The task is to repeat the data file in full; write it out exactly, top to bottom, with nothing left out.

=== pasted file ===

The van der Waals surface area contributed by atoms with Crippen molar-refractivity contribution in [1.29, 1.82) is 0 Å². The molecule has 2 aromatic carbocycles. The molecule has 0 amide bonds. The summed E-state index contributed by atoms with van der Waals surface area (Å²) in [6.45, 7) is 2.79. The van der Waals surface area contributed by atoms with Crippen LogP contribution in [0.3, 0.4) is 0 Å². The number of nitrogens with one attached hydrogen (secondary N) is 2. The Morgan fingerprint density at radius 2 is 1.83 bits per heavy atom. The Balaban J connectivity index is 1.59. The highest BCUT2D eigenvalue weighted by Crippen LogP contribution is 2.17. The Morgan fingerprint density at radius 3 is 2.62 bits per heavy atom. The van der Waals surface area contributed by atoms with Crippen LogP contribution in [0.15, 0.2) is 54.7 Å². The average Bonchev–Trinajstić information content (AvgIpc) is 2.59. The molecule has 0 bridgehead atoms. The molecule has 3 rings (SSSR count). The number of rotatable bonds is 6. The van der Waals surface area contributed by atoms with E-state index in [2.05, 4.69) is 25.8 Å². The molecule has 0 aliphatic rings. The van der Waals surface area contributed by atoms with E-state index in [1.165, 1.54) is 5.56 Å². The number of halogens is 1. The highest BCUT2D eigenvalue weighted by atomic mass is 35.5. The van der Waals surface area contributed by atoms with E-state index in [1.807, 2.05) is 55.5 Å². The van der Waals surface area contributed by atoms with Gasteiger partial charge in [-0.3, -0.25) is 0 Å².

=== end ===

The van der Waals surface area contributed by atoms with Crippen molar-refractivity contribution in [1.29, 1.82) is 0 Å². The molecule has 2 aromatic carbocycles. The molecule has 0 amide bonds. The summed E-state index contributed by atoms with van der Waals surface area (Å²) in [6.45, 7) is 2.79. The van der Waals surface area contributed by atoms with Crippen LogP contribution in [0.3, 0.4) is 0 Å². The number of nitrogens with one attached hydrogen (secondary N) is 2. The Morgan fingerprint density at radius 2 is 1.83 bits per heavy atom. The Balaban J connectivity index is 1.59. The highest BCUT2D eigenvalue weighted by Crippen LogP contribution is 2.17. The Morgan fingerprint density at radius 3 is 2.62 bits per heavy atom. The van der Waals surface area contributed by atoms with Crippen LogP contribution in [0.15, 0.2) is 54.7 Å². The average Bonchev–Trinajstić information content (AvgIpc) is 2.59. The molecule has 0 bridgehead atoms. The molecule has 3 rings (SSSR count). The number of rotatable bonds is 6. The van der Waals surface area contributed by atoms with E-state index in [2.05, 4.69) is 25.8 Å². The molecule has 0 aliphatic rings. The van der Waals surface area contributed by atoms with E-state index in [1.165, 1.54) is 5.56 Å². The number of halogens is 1. The highest BCUT2D eigenvalue weighted by atomic mass is 35.5. The van der Waals surface area contributed by atoms with E-state index in [1.807, 2.05) is 55.5 Å². The van der Waals surface area contributed by atoms with Gasteiger partial charge in [-0.3, -0.25) is 0 Å².